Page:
Verse 1: 'HE. One day while working at the plough, / Fal, lal, &c. / I felt just here I can't tell how, / Fal, lal, &c. / I turned my head round, just to see / who 'twas I heard, when there stood thee, / Like Venus com'd out of the Sea. / Fal, lal, &c.' This ballad was to be sung to the tune 'Blue Tailed Fly'.
This song is structured as a flirtatious dialogue between a young farmer, Honest John, and a pretty young woman, Nan. Nan plays off John's proposal against another she has received from a rich squire, and tells John that a magpie has flattered her about the squire's attentions. In Britain the magpie is traditionally rumoured to have Satanic qualities, so this is a bad omen. Eventually, in increasingly short and frantic exchanges, John convinces Nan to marry him instead. At the climax to the song, both turn to the audience to tell them to ensure that honesty and love conquer the devil and jealousy.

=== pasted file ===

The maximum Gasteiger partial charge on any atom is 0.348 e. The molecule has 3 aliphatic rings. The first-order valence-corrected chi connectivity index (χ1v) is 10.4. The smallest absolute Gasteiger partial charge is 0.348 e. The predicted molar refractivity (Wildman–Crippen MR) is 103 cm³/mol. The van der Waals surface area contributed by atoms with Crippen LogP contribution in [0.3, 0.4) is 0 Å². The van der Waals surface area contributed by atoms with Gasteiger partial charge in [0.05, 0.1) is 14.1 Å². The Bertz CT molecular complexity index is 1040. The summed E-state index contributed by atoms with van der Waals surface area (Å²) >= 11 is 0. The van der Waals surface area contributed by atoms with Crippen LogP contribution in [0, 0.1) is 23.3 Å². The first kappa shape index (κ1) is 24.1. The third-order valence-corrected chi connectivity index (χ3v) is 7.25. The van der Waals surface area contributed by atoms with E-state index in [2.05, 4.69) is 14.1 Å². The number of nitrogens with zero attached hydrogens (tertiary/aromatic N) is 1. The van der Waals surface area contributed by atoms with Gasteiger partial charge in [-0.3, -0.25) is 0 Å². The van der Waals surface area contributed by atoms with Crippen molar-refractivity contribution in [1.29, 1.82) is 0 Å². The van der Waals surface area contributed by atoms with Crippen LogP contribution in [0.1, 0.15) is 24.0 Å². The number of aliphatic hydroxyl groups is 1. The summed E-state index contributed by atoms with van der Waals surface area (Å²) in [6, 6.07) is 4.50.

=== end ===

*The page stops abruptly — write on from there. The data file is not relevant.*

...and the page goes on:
Early ballads were dramatic or humorous narrative songs derived from folk culture that predated printing. Originally perpetuated by word of mouth, many ballads survive because they were recorded on broadsides. Musical notation was rarely printed, as tunes were usually established favourites. The term 'ballad' eventually applied more broadly to any kind of topical or popular verse.
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Probable period of publication:
1880-1900 shelfmark: L.C.Fol.70(92a)
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